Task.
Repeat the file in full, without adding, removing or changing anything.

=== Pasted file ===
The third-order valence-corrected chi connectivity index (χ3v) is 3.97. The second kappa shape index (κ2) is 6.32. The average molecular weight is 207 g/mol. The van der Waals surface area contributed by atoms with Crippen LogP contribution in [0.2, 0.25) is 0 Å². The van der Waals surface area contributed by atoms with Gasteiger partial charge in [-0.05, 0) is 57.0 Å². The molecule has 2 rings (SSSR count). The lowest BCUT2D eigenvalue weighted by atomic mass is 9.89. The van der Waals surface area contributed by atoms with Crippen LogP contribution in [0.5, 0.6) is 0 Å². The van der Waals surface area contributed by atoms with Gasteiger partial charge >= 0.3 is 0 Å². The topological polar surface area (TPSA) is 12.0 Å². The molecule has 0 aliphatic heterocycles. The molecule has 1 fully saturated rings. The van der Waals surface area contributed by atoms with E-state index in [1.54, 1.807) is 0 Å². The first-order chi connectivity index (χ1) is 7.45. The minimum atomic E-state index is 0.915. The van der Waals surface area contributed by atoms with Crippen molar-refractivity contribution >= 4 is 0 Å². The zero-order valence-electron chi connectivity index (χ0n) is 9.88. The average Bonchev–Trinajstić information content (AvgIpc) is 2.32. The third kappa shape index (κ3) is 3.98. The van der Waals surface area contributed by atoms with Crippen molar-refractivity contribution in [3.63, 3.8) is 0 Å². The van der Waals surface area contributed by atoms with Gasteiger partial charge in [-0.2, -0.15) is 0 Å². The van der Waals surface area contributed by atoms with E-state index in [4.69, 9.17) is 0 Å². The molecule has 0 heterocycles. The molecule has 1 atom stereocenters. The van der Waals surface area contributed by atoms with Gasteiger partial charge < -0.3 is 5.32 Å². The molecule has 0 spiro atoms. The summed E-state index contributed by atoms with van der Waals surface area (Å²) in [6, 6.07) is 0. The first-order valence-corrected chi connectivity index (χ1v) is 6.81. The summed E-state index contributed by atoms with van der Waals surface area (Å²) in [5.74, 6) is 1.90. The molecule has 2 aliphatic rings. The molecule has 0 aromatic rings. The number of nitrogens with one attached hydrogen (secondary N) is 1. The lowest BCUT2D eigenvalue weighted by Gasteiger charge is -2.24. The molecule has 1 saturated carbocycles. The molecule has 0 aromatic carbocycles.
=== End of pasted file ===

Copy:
The third-order valence-corrected chi connectivity index (χ3v) is 3.97. The second kappa shape index (κ2) is 6.32. The average molecular weight is 207 g/mol. The van der Waals surface area contributed by atoms with Crippen LogP contribution in [0.2, 0.25) is 0 Å². The van der Waals surface area contributed by atoms with Gasteiger partial charge in [-0.05, 0) is 57.0 Å². The molecule has 2 rings (SSSR count). The lowest BCUT2D eigenvalue weighted by atomic mass is 9.89. The van der Waals surface area contributed by atoms with Crippen LogP contribution in [0.5, 0.6) is 0 Å². The van der Waals surface area contributed by atoms with Gasteiger partial charge >= 0.3 is 0 Å². The topological polar surface area (TPSA) is 12.0 Å². The molecule has 0 aliphatic heterocycles. The molecule has 1 fully saturated rings. The van der Waals surface area contributed by atoms with E-state index in [1.54, 1.807) is 0 Å². The first-order chi connectivity index (χ1) is 7.45. The minimum atomic E-state index is 0.915. The van der Waals surface area contributed by atoms with Crippen molar-refractivity contribution >= 4 is 0 Å². The zero-order valence-electron chi connectivity index (χ0n) is 9.88. The average Bonchev–Trinajstić information content (AvgIpc) is 2.32. The third kappa shape index (κ3) is 3.98. The van der Waals surface area contributed by atoms with Crippen molar-refractivity contribution in [3.63, 3.8) is 0 Å². The van der Waals surface area contributed by atoms with Gasteiger partial charge in [-0.2, -0.15) is 0 Å². The van der Waals surface area contributed by atoms with E-state index in [4.69, 9.17) is 0 Å². The molecule has 0 heterocycles. The molecule has 1 atom stereocenters. The van der Waals surface area contributed by atoms with Gasteiger partial charge < -0.3 is 5.32 Å². The molecule has 0 spiro atoms. The summed E-state index contributed by atoms with van der Waals surface area (Å²) in [6, 6.07) is 0. The first-order valence-corrected chi connectivity index (χ1v) is 6.81. The summed E-state index contributed by atoms with van der Waals surface area (Å²) in [5.74, 6) is 1.90. The molecule has 2 aliphatic rings. The molecule has 0 aromatic rings. The number of nitrogens with one attached hydrogen (secondary N) is 1. The lowest BCUT2D eigenvalue weighted by Gasteiger charge is -2.24. The molecule has 1 saturated carbocycles. The molecule has 0 aromatic carbocycles.